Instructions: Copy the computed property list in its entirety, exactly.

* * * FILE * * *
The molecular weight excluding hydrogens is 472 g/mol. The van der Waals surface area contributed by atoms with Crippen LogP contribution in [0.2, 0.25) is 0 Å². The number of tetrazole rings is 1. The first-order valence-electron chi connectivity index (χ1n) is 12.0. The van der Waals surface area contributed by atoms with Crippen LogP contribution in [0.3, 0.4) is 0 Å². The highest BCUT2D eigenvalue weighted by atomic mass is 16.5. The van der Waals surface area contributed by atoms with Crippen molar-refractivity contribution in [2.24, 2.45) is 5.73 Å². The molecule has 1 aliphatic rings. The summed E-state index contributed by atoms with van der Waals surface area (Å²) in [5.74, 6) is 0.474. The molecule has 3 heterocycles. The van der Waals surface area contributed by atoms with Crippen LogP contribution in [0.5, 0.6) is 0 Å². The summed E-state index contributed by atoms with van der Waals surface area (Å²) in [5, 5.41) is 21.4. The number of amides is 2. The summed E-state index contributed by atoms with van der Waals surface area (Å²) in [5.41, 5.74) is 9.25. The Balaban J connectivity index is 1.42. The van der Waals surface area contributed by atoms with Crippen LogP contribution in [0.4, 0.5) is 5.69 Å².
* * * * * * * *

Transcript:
The molecular weight excluding hydrogens is 472 g/mol. The van der Waals surface area contributed by atoms with Crippen LogP contribution in [0.2, 0.25) is 0 Å². The number of tetrazole rings is 1. The first-order valence-electron chi connectivity index (χ1n) is 12.0. The van der Waals surface area contributed by atoms with Crippen LogP contribution in [0.3, 0.4) is 0 Å². The highest BCUT2D eigenvalue weighted by atomic mass is 16.5. The van der Waals surface area contributed by atoms with Crippen molar-refractivity contribution in [2.24, 2.45) is 5.73 Å². The molecule has 1 aliphatic rings. The summed E-state index contributed by atoms with van der Waals surface area (Å²) in [5.74, 6) is 0.474. The molecule has 3 heterocycles. The van der Waals surface area contributed by atoms with Crippen LogP contribution in [0.5, 0.6) is 0 Å². The summed E-state index contributed by atoms with van der Waals surface area (Å²) in [5, 5.41) is 21.4. The number of amides is 2. The summed E-state index contributed by atoms with van der Waals surface area (Å²) in [5.41, 5.74) is 9.25. The Balaban J connectivity index is 1.42. The van der Waals surface area contributed by atoms with Crippen LogP contribution in [0.4, 0.5) is 5.69 Å².